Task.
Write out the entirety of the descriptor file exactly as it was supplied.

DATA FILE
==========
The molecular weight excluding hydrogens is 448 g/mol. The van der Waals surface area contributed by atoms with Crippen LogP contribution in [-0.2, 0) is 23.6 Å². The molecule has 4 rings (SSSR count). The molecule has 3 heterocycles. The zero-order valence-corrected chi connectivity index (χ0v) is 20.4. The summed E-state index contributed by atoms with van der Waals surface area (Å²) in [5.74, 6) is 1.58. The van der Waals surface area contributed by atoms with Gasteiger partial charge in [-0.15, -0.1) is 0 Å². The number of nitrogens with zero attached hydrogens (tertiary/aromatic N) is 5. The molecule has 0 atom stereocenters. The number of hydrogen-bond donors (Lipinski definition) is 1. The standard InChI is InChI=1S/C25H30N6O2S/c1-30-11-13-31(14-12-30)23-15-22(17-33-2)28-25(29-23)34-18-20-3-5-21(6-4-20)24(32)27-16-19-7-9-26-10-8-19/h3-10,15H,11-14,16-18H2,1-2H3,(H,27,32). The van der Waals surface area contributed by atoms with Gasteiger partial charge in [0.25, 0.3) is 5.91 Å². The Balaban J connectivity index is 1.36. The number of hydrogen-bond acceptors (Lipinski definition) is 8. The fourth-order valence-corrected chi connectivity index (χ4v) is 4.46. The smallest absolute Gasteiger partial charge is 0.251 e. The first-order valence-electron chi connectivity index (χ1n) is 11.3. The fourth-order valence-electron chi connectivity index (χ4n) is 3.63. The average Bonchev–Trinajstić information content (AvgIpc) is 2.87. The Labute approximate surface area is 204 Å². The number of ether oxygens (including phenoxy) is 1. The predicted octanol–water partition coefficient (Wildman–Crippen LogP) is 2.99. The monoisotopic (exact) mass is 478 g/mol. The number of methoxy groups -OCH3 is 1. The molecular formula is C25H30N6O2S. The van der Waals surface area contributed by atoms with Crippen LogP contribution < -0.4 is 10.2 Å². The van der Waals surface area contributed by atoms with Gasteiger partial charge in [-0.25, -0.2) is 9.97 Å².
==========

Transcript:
The molecular weight excluding hydrogens is 448 g/mol. The van der Waals surface area contributed by atoms with Crippen LogP contribution in [-0.2, 0) is 23.6 Å². The molecule has 4 rings (SSSR count). The molecule has 3 heterocycles. The zero-order valence-corrected chi connectivity index (χ0v) is 20.4. The summed E-state index contributed by atoms with van der Waals surface area (Å²) in [5.74, 6) is 1.58. The van der Waals surface area contributed by atoms with Gasteiger partial charge in [-0.15, -0.1) is 0 Å². The number of nitrogens with zero attached hydrogens (tertiary/aromatic N) is 5. The molecule has 0 atom stereocenters. The number of hydrogen-bond donors (Lipinski definition) is 1. The standard InChI is InChI=1S/C25H30N6O2S/c1-30-11-13-31(14-12-30)23-15-22(17-33-2)28-25(29-23)34-18-20-3-5-21(6-4-20)24(32)27-16-19-7-9-26-10-8-19/h3-10,15H,11-14,16-18H2,1-2H3,(H,27,32). The van der Waals surface area contributed by atoms with Gasteiger partial charge in [0.25, 0.3) is 5.91 Å². The Balaban J connectivity index is 1.36. The number of hydrogen-bond acceptors (Lipinski definition) is 8. The fourth-order valence-corrected chi connectivity index (χ4v) is 4.46. The smallest absolute Gasteiger partial charge is 0.251 e. The first-order valence-electron chi connectivity index (χ1n) is 11.3. The fourth-order valence-electron chi connectivity index (χ4n) is 3.63. The average Bonchev–Trinajstić information content (AvgIpc) is 2.87. The Labute approximate surface area is 204 Å². The number of ether oxygens (including phenoxy) is 1. The predicted octanol–water partition coefficient (Wildman–Crippen LogP) is 2.99. The monoisotopic (exact) mass is 478 g/mol. The number of methoxy groups -OCH3 is 1. The molecular formula is C25H30N6O2S. The van der Waals surface area contributed by atoms with Crippen LogP contribution < -0.4 is 10.2 Å². The van der Waals surface area contributed by atoms with Gasteiger partial charge in [-0.25, -0.2) is 9.97 Å².